Playoff wins come with controlled execution on both ends. They come with smart adjustments and execution. Can Vinny Del Negro make those adjustments? Can the Clippers consistently execute them?

The defensive end is the real key for the Clippers — they have been inconsistent there this season. The last month they have been better but it will be their ability to defend, rotate and adjust that will determine if they can get out of the first round against Memphis.

Let’s not think about what the Spurs offensive execution would do to the Clippers defense. Not yet. Let the team cross that bridge when they come to it.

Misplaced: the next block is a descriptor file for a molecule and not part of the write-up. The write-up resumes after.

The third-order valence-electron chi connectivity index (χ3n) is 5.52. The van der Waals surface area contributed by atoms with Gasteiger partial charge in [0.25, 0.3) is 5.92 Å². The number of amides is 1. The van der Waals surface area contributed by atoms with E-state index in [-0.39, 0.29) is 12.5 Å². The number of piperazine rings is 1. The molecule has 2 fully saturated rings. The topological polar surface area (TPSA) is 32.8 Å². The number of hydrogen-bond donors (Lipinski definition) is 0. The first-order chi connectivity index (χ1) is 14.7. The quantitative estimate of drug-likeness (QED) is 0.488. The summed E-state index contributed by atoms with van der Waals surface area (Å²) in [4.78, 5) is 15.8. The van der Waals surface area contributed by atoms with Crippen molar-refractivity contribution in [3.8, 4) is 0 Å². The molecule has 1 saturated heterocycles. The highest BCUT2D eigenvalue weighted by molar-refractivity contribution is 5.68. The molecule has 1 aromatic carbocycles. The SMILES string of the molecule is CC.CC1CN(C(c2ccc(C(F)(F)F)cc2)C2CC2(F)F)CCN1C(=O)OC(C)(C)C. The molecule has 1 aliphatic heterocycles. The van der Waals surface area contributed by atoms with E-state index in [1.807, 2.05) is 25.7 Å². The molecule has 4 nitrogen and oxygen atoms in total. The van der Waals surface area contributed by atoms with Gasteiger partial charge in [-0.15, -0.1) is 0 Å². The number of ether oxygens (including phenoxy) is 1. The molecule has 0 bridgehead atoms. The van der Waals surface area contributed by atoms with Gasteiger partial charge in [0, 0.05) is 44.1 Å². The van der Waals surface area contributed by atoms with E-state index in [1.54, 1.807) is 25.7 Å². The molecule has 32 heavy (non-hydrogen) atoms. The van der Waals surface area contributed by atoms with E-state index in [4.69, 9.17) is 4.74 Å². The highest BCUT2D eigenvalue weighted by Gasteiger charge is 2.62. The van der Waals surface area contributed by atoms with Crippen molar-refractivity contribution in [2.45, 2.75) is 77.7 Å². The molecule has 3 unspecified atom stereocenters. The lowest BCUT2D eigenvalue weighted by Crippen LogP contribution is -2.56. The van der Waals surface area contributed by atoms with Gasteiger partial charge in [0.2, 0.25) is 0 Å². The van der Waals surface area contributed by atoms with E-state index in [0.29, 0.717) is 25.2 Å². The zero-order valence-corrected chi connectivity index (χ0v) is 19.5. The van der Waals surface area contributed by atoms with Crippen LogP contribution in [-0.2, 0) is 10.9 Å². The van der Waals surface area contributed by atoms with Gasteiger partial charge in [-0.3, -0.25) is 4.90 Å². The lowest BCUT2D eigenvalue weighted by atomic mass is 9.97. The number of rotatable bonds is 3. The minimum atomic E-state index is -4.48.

The Clippers have talent. Raw talent. But not experience, from individual players or as a team.

The Clippers against the Grizzlies will be the best first round series in either conference. It will be physical, intense and filled with athletes. I suspect the Clippers will not get past it, but if they do the execution of the Spurs will make them pay in the second round.

Which is another learning experience. If you’re going to learn control and execution under pressure, San Antonio is the team to watch.

The Clippers are still learning. The exams are about to get a lot tougher. But like the Thunder a couple years ago, the path to title contender seems to be there.

Warriors say Kevin Durant doing non-contact drills, could return before end of season